Victor was raised in a Communist country, where he was told what to wear, what to eat, where to live and how to think. Both he and his family endured major hardships throughout their lives there, including going to bed hungry more times than he can remember.
Victor was educated in his home country and received a degree in Microbiology. He studied what he was told to study and worked on the projects he was told to work on. Victor was a hard worker and tried to provide for his family but his wages were also dictated by the government. Victor made the equivalent of roughly $13.00 per month with a family of four to support.
Victor was determined to change his life and the lives of his loved ones. In his country he was not allowed to attend church but his faith was strong and very important to him. Often he would sneak into church and pray for a brighter future.
Every year Victor applied for the visa lottery drawing hoping to be able to move his family to the United States. He would save whatever he could to put toward the trip if they were lucky enough to be drawn. After years of disappointment, Victor suspected that the government might not be sending his applications to the American Embassy since the projects he worked on were very important. In 1998, he sent his application with a trusted friend traveling to a different part of the country whom he knew would submit the application on his behalf. On the bottom of the application Victor wrote, "In God We Trust," because he knew that that was a very important saying in the United States and he had put his trust in God.
Victor went on with his life and at the end of 1998 the government announced that they would not be participating in any more visa lotteries. Victor was devastated but he continued to believe that God would provide. He continued to work, sneak in to church, and save every penny that he could. In 2005, Victor received word that his application had been approved in that very last drawing. Victor rejoiced and thanked God. He immediately went and paid for four passports, obtained a medical exam for each person in his family, purchased four government authorization forms and started working on airfare. Victor was so happy that he could hardly sleep at night.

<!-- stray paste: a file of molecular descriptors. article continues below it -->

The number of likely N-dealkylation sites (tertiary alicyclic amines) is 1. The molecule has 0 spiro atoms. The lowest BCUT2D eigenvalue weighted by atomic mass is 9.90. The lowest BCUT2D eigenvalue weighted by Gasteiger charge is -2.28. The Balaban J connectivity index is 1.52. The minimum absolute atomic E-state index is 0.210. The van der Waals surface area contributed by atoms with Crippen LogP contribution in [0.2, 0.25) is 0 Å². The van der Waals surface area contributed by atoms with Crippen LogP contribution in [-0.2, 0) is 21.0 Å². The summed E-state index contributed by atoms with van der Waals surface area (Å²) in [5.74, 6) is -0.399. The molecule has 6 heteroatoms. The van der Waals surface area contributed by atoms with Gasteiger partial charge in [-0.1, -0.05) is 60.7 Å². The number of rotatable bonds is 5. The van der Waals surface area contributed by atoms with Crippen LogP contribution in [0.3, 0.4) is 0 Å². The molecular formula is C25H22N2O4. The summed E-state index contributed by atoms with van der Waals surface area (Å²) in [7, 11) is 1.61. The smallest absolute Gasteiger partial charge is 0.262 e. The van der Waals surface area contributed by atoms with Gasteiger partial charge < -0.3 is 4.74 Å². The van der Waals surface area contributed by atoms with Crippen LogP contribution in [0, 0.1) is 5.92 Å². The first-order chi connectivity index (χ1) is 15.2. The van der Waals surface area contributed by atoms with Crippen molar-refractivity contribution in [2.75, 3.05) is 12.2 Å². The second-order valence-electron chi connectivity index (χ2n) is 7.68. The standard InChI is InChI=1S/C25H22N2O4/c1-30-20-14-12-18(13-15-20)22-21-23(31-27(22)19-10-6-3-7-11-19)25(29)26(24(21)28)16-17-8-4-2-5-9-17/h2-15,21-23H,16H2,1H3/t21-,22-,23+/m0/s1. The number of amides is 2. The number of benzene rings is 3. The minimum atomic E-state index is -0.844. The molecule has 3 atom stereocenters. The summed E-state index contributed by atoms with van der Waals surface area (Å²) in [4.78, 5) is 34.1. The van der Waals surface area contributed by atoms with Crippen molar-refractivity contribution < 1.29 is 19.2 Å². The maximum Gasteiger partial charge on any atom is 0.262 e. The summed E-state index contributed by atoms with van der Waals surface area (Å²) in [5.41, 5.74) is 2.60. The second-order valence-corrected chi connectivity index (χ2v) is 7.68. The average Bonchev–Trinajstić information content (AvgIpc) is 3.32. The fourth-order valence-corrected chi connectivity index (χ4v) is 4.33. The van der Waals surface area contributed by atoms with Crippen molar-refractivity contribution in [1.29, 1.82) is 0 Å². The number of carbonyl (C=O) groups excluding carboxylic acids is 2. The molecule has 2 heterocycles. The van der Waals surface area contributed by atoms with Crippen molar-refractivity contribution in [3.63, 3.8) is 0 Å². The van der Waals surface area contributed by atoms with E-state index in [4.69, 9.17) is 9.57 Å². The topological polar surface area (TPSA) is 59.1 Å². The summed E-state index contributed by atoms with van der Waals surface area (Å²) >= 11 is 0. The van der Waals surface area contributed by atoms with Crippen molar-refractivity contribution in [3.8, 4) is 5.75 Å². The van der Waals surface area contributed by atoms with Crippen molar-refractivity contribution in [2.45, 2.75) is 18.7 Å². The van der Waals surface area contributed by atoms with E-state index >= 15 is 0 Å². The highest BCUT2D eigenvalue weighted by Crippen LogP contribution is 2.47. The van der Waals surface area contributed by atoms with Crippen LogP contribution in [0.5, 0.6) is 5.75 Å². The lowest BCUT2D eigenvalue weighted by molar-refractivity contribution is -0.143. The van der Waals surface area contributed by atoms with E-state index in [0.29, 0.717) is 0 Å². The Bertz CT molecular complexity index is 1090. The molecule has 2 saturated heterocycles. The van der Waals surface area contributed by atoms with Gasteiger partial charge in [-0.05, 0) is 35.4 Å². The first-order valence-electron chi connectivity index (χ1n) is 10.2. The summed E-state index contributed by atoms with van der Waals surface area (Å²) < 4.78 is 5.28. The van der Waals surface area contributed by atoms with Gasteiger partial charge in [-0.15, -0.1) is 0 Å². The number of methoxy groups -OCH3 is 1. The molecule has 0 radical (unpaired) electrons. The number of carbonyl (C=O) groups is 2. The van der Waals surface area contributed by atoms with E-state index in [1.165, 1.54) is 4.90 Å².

Victor and his family arrived in Miami, Florida in 2006. They stayed there for a few months and then moved to Kentucky. In Kentucky, the jobs were scarce and the weather was severe, so Victor contacted his cousin, Gustavo, who lived in Sarasota, Florida. Gustavo encouraged the family to come and stay with him. He told Victor that a new Goodwill store was opening just down the street from his house and he thought that Victor might be able to get a job there.
Upon arrival in Sarasota, Victor and his wife both applied for jobs at that new Goodwill and were both hired immediately. They were each assigned a GoodPartner Coach who helped them set goals for their future. The first goal they set was a home of their own - something they would never have been able to achieve in their former country. Their GPC helped them apply for a Habitat house which they still live in today. Their Coach helped them complete the paperwork to participate in Goodwill's 401K program and open a savings account to save for furnishings for their home - all so they could become healthy, happy, productive individuals.
Victor became a U.S. citizen in 2011 and a certified Goodwill Role Model Worker in 2012. Victor and his family have been in the United States for eleven years and to this day Victor still thanks God daily for the way his life has changed and how Goodwill has helped him.
It's what we do...